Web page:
Ways to Beat the Heat - Part 2

Chart I
This column is the second of a two-part series addressing the issue of how to protect workers against heat stress. As discussed in last month's issue, heat stress may be one of the most overlooked safety issues facing restorers and remediators.

This is especially true for those that perform mold remediation in hot environments, as the combination of PPE and isolation of the work area from the HVAC system, for containment purposes, can easily create stressful and even dangerous thermal conditions.

Last month's column concentrated on personal protective equipment (PPE) that can help protect against heat stress, with coolant vests perhaps being the most efficient and practical type of PPE for this purpose. Also addressed were some of the other engineering controls and work practices that can help reduce heat stress.

This month's column specifically addresses methods by which sensible heat (dry-bulb temperature) in the work area can be reduced, thereby allowing the worker to shed body heat more efficiently. There are two basic ways of reducing temperature in the work area. One uses the HVAC system to control temperature; the other isolates the work area from the HVAC system and uses auxiliary cooling and/or dehumidifying equipment to control conditions.

Controlling Temperature in the Work Area with the HVAC System
When performing remediation, the supply and return vents in the work area are normally sealed to prevent cross-contamination and to allow sufficient control of infiltration so that negative pressure can be maintained. When the HVAC system is shut down, possible humidity and/or heat problems can be created not only in the work area but in other parts of the structure, including areas that have not been affected by the mold contamination.

So, assuming that the system has not become contaminated, is it possible to keep the HVAC system operating to control conditions in the rest of the building?

The answer is that it is possible to keep an uncontaminated system operating without spreading contaminants or causing other problems, if you know what you are doing. Careful consideration must be given to the fact that when you seal off the supply or return vents in the work area, you are likely to create airflow restrictions that may damage the system.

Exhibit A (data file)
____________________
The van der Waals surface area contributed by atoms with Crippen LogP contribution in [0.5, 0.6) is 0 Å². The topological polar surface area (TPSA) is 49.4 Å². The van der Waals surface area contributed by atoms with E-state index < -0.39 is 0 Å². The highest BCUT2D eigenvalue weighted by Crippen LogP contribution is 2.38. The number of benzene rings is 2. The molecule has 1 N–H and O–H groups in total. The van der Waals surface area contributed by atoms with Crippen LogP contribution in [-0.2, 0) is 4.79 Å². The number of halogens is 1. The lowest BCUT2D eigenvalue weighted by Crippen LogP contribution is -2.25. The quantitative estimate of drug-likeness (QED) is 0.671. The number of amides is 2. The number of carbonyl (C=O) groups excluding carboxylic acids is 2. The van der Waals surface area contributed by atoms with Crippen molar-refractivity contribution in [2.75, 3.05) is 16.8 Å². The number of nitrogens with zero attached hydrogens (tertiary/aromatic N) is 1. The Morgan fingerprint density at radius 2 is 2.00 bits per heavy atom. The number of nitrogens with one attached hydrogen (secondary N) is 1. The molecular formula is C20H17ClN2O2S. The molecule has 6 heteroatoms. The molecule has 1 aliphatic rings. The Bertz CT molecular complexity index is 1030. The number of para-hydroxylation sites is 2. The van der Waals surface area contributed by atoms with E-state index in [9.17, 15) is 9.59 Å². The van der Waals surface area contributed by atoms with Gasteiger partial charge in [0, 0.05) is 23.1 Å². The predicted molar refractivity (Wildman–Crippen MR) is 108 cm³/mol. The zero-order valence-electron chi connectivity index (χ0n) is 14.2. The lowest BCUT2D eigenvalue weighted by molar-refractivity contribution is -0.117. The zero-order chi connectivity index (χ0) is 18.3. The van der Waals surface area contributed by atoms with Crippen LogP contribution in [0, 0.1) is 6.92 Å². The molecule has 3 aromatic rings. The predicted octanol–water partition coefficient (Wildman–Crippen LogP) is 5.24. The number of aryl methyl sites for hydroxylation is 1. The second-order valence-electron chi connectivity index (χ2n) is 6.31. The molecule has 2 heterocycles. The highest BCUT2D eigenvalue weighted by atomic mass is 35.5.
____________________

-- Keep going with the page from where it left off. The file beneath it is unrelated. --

In order to keep the HVAC system in operation, modifications may be necessary. Any modifications to the system must be designed and installed by qualified HVAC contractors or engineers. Depending upon which state you are working, you may be required to have a mechanical contractor's license and a permit. If you are able to keep the HVAC system in operation in the unaffected part of the building, it may be possible to pull makeup air from the conditioned portion of the structure, thereby maintaining comfortable working conditions, and still vent to the exterior, especially if the work area makes up a relatively small portion of the building. Venting to the exterior is always safer as it eliminates the chance of cross-contamination if the air filtration device is not filtering properly.

When you exhaust to the exterior you may depressurize the entire structure. This can result in so much exterior air being pulled into the building that the HVAC system is unable to maintain appropriate conditions. Especially if the exterior air is hot and/or humid, the system may be unable to keep up. In these circumstances, it may be possible to recycle the conditioned air from the work area by exhausting it back into the building rather than to the exterior. This approach minimizes the depressurization of the structure.

Obviously, before using this approach, you must be sure that the HEPA air filtration device (AFD) you are using is operating efficiently, or you risk massive cross-contamination of the "clean" parts of the building. There are several ways you can be sure that you are not cross contaminating:

  • Consider having the AFD(s) that you use on the job tested to ensure their performance at HEPA levels.
  • Regularly monitor the exhaust of the AFD(s) with a particle counter to document they are functioning properly.
  • Exhaust through another AFD set up in series for redundancy.

    Using Auxiliary Cooling Equipment
    There are many situations where controlling conditions in the work area with the HVAC system is not a realistic option. In these cases, if you wish to control heat stress with engineering controls, you must bring in auxiliary equipment.